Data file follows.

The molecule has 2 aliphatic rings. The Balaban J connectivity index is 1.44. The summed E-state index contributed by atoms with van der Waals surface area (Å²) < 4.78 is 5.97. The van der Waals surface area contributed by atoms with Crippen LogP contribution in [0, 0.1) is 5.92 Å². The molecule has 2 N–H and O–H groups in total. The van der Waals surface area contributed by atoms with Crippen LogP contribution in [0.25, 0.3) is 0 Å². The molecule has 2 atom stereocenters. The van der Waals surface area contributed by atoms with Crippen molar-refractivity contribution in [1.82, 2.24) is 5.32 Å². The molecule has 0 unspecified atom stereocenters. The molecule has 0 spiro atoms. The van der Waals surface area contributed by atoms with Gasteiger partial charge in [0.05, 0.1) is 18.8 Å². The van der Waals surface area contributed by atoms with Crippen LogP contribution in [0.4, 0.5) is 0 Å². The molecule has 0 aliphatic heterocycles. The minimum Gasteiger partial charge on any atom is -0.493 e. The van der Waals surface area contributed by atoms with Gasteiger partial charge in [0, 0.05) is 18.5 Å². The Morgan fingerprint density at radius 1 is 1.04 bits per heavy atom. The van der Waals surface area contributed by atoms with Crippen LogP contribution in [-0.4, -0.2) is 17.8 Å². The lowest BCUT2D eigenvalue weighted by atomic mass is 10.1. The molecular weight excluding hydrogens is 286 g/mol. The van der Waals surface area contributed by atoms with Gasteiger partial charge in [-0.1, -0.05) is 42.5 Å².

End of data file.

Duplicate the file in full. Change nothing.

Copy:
The molecule has 2 aliphatic rings. The Balaban J connectivity index is 1.44. The summed E-state index contributed by atoms with van der Waals surface area (Å²) < 4.78 is 5.97. The van der Waals surface area contributed by atoms with Crippen LogP contribution in [0, 0.1) is 5.92 Å². The molecule has 2 N–H and O–H groups in total. The van der Waals surface area contributed by atoms with Crippen LogP contribution in [0.25, 0.3) is 0 Å². The molecule has 2 atom stereocenters. The van der Waals surface area contributed by atoms with Crippen molar-refractivity contribution in [1.82, 2.24) is 5.32 Å². The molecule has 0 unspecified atom stereocenters. The molecule has 0 spiro atoms. The van der Waals surface area contributed by atoms with Gasteiger partial charge in [0.05, 0.1) is 18.8 Å². The van der Waals surface area contributed by atoms with Crippen LogP contribution in [0.4, 0.5) is 0 Å². The molecule has 0 aliphatic heterocycles. The minimum Gasteiger partial charge on any atom is -0.493 e. The van der Waals surface area contributed by atoms with Gasteiger partial charge in [0, 0.05) is 18.5 Å². The Morgan fingerprint density at radius 1 is 1.04 bits per heavy atom. The van der Waals surface area contributed by atoms with Crippen LogP contribution in [-0.4, -0.2) is 17.8 Å². The lowest BCUT2D eigenvalue weighted by atomic mass is 10.1. The molecular weight excluding hydrogens is 286 g/mol. The van der Waals surface area contributed by atoms with Gasteiger partial charge in [-0.1, -0.05) is 42.5 Å².